Christmas Cards Help Stretch My Happy Season

by Henry L. on July 19, 2012

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Christmas Cards herald, what was always to me, the happiest time of the year.  That first card to arrive by mail, usually the day after Thanksgiving, from the one early bird sender of my acquaintances, was often the first thing that really confirmed it – Christmas was officially coming!

You may say, and I’m sure you would be right, that stores are trotting out their Christmas sales and decorations earlier every year.  To me, that seems more nagging than festive.  Sometimes I can see a reason for it: for instance, if Hanukkah is early that year, early sales and Hanukkah decorations allow equal opportunity for all holiday shoppers.  Christmas, Kwanzaa, and the New Year, however, are celebrated on the same calendar dates every year, starting way late in December.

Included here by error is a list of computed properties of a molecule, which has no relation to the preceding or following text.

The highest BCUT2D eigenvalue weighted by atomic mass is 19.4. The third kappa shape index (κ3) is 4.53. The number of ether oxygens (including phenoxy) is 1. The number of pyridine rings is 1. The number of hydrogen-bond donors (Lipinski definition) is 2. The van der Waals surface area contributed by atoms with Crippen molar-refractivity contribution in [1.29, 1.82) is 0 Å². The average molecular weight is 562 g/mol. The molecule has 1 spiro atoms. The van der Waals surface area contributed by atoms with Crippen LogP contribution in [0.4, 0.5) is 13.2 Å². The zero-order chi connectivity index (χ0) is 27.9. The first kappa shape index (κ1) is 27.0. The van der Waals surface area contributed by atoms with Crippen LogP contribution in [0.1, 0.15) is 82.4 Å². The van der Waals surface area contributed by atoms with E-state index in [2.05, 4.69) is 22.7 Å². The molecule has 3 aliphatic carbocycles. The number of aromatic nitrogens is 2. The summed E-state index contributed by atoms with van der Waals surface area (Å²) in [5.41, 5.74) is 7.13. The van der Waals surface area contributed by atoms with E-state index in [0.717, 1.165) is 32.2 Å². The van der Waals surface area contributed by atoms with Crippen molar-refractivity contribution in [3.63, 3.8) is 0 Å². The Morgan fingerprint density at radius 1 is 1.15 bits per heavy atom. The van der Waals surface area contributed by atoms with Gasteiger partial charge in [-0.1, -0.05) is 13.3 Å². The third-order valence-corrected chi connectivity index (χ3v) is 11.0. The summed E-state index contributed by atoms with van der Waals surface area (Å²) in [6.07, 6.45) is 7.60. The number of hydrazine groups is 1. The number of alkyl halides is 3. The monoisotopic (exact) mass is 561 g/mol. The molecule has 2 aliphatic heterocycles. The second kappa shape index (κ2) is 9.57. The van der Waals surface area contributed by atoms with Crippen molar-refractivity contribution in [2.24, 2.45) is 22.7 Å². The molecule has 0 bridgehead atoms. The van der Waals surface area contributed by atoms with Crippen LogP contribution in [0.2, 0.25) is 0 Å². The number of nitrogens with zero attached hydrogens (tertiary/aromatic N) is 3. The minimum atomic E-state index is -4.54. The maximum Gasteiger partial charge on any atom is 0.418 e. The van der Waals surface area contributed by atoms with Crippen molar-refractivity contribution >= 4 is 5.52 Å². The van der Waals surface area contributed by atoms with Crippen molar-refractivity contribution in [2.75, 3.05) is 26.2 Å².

Why am I seeing Christmas decorations everywhere before we’ve even reached Halloween?  Am I the only one who thinks it looks tacky enough to see the dregs of last-minute Halloween costumes, candies and decorations, mixed in with the occasional and obligatory cardboard pilgrims with turkey-shaped candles?  Adding insult to injury are the hastily added mechanical Santas, trees, ornaments, stockings, and cotton “snow” that have apparently been gathering dust in storerooms all summer.

And, yes, I know that I have to think about ordering my custom-made, personalized Christmas cards well before Christmas, but that’s my personal choice, not something that’s forced on me everywhere I go.  And, isn’t it enough to hear Holiday music everywhere you go during the traditional four-week Advent between Thanksgiving and Christmas?  Why must we listen to it for eight weeks?!  (Composers take note: clearly, we need more Halloween and Thanksgiving songs.)

While I find that receiving Christmas cards over the course of a month helps to stretch out the joy of the holiday, I hate seeing the commercialism stretched to the point of warping.

Now… if you really want to get my goat, we can discuss the sad, dirty, sagging, bedraggled outdoor Christmas decorations that are such an eyesore long after the holidays have passed…

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